To round out the series of essays on the third season of Babylon 5, there are three remaining episodes that set the trajectory for the final two seasons. By the end of the third season, sixty-six episodes had been filmed and all of the main cast of characters have gone through significant developments and changes over that time frame. The last three episodes, “And the Rock Cried Out, No Hiding Place”, “Shadow Dancing”, and “Z’ha’dum” represent the culmination of three years of storytelling.
Spoilers ahead, obviously, so don’t read this if you haven’t watched the episodes yet.
Before I get to the final three episodes, there is one I mentioned in the previous essay that I want to cover: “Grey 17 is Missing”. The B-Plot of the episode is a waste, particularly since the show as able to get the versatile Robert Englund to guest-star on the episode. The A-Plot, however, is really where the best part of the episode occurs. Neroon, the Warrior Caste Minbari that has been a recurring character since the first season, returns just as Delenn is about to be named En’Til’Zha, the leader of the Rangers. The character of Neroon has always been one of my favorite recurring characters throughout the series, mainly because of the incredible performance by John Vickery. He is never fully a villain nor is he fully a hero. There is a soulfulness to Neroon that is wrapped up under a mountain of dogma taught to him by the Warrior Caste. Neroon sets his mind to killing Delenn, something no Minbari has done for over a thousand years since Valen (or as we know him, Jeffrey Sinclair) laid down the laws that restructured Minbari society during the last Shadow War.
Standing in Neroon’s way is Marcus, who once again shows his willingness to place himself in harm’s way for a cause. The fight sequence between Marcus and Neroon is brutal and it needed to be that way for Marcus’ attempted sacrifice to mean something to Neroon. Seeing a Human invoke the name of Valen in defense of one of his own people, Neroon realizes the presumption and arrogance of his desire to kill Delenn and abandons the quest. If Neroon were written as a simple, two-dimensional villain, Marcus’ words at the end of their fight would not have had any effect. By giving Neroon an outside force that calls in to question his deeply held beliefs, he is forced to question why he is about to commit this murder. This character-centric moment is the main reason I would suggest watching the episode. Just ignore the horrible monster suit used in the episode for Garibaldi’s plotline.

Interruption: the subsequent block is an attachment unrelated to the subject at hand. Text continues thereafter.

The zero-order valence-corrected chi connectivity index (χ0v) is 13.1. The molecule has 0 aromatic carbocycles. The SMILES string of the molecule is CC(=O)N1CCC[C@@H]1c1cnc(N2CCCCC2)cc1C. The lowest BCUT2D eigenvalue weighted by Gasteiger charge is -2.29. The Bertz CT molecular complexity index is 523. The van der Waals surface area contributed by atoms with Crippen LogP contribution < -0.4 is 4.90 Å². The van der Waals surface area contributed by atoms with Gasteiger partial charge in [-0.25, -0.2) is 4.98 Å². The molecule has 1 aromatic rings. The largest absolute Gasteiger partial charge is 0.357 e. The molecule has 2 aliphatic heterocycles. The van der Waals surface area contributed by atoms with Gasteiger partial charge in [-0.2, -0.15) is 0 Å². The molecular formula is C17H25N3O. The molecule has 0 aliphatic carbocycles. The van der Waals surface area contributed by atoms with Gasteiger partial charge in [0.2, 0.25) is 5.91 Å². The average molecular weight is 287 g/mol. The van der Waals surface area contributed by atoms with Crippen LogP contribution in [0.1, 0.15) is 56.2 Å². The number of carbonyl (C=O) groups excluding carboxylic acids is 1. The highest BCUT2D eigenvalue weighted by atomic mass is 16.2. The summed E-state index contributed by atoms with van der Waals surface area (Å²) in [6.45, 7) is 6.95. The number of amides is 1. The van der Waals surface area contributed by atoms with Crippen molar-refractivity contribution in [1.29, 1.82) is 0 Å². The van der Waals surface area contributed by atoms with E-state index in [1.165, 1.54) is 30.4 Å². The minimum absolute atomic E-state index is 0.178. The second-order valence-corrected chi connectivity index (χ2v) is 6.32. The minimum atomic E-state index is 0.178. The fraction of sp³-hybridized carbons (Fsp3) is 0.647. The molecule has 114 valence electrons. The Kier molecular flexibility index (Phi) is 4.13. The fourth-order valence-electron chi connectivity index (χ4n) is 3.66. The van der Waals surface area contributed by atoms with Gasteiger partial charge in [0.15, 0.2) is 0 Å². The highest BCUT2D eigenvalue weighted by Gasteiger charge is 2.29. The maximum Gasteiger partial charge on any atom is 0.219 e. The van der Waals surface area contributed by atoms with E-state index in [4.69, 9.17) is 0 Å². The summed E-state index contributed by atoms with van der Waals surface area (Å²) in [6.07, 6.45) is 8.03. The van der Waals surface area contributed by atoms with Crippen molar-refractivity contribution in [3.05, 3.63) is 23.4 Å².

“And the Rock Cried Out, No Hiding Place” is a Londo-centric episode, with a B-plot involving minister and religious leaders from Earth traveling to Babylon 5. Londo has been back in the clutches of Morden and the Shadows since the death of his lover Adira Tyree. He believes Lord Refa, his former ally, is responsible for the death of his love, so Londo sets out a masterful game to gain the upper hand. Refa is a superb villain and watching him finally get his comeuppance is greatly satisfying. The fact that Londo involves G’Kar in his plot is the most interesting development. Londo and G’Kar’s on-going hatred is well-documented by this point in the series. Through G’Kar’s mission to Narn, we get to see the devastation of his homeworld after the Centauri bombed it with asteroids at the tail end of the second season. Londo gains his revenge against Refa but the price he pays is his slide further into darkness.